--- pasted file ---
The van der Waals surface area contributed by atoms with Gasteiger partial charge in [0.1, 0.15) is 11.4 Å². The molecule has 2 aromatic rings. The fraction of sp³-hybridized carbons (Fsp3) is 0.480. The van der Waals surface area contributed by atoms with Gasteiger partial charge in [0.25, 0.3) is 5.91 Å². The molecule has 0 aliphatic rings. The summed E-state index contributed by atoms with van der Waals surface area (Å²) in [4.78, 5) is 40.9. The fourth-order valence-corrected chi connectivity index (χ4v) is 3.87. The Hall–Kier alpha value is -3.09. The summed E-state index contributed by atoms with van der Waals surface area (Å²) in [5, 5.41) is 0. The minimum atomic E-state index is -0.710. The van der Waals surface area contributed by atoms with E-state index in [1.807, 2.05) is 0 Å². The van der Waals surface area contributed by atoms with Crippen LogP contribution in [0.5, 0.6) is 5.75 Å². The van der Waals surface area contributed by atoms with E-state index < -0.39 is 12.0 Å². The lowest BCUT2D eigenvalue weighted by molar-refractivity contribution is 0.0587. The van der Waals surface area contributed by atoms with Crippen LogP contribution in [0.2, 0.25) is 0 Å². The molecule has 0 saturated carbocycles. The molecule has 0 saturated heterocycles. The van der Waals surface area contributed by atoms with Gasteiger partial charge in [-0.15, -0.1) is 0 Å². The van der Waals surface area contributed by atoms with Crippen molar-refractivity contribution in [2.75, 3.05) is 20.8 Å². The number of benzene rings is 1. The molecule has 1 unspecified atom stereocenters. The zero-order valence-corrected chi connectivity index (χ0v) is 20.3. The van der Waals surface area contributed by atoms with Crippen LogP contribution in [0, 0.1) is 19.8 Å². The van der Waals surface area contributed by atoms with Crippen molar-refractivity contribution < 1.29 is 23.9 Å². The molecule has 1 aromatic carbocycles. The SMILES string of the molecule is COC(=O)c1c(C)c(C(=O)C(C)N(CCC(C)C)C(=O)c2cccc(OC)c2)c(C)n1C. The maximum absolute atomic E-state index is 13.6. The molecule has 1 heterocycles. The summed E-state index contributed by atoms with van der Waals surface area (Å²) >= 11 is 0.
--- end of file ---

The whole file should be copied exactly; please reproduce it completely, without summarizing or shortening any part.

The van der Waals surface area contributed by atoms with Gasteiger partial charge in [0.1, 0.15) is 11.4 Å². The molecule has 2 aromatic rings. The fraction of sp³-hybridized carbons (Fsp3) is 0.480. The van der Waals surface area contributed by atoms with Gasteiger partial charge in [0.25, 0.3) is 5.91 Å². The molecule has 0 aliphatic rings. The summed E-state index contributed by atoms with van der Waals surface area (Å²) in [4.78, 5) is 40.9. The fourth-order valence-corrected chi connectivity index (χ4v) is 3.87. The Hall–Kier alpha value is -3.09. The summed E-state index contributed by atoms with van der Waals surface area (Å²) in [5, 5.41) is 0. The minimum atomic E-state index is -0.710. The van der Waals surface area contributed by atoms with E-state index in [1.807, 2.05) is 0 Å². The van der Waals surface area contributed by atoms with Crippen LogP contribution in [0.5, 0.6) is 5.75 Å². The van der Waals surface area contributed by atoms with E-state index < -0.39 is 12.0 Å². The lowest BCUT2D eigenvalue weighted by molar-refractivity contribution is 0.0587. The van der Waals surface area contributed by atoms with Crippen LogP contribution in [0.2, 0.25) is 0 Å². The molecule has 0 saturated carbocycles. The molecule has 0 saturated heterocycles. The van der Waals surface area contributed by atoms with Gasteiger partial charge in [-0.15, -0.1) is 0 Å². The van der Waals surface area contributed by atoms with Crippen molar-refractivity contribution in [2.75, 3.05) is 20.8 Å². The number of benzene rings is 1. The molecule has 1 unspecified atom stereocenters. The zero-order valence-corrected chi connectivity index (χ0v) is 20.3. The van der Waals surface area contributed by atoms with Crippen LogP contribution in [0, 0.1) is 19.8 Å². The van der Waals surface area contributed by atoms with Crippen molar-refractivity contribution < 1.29 is 23.9 Å². The molecule has 1 aromatic carbocycles. The SMILES string of the molecule is COC(=O)c1c(C)c(C(=O)C(C)N(CCC(C)C)C(=O)c2cccc(OC)c2)c(C)n1C. The maximum absolute atomic E-state index is 13.6. The molecule has 1 heterocycles. The summed E-state index contributed by atoms with van der Waals surface area (Å²) >= 11 is 0.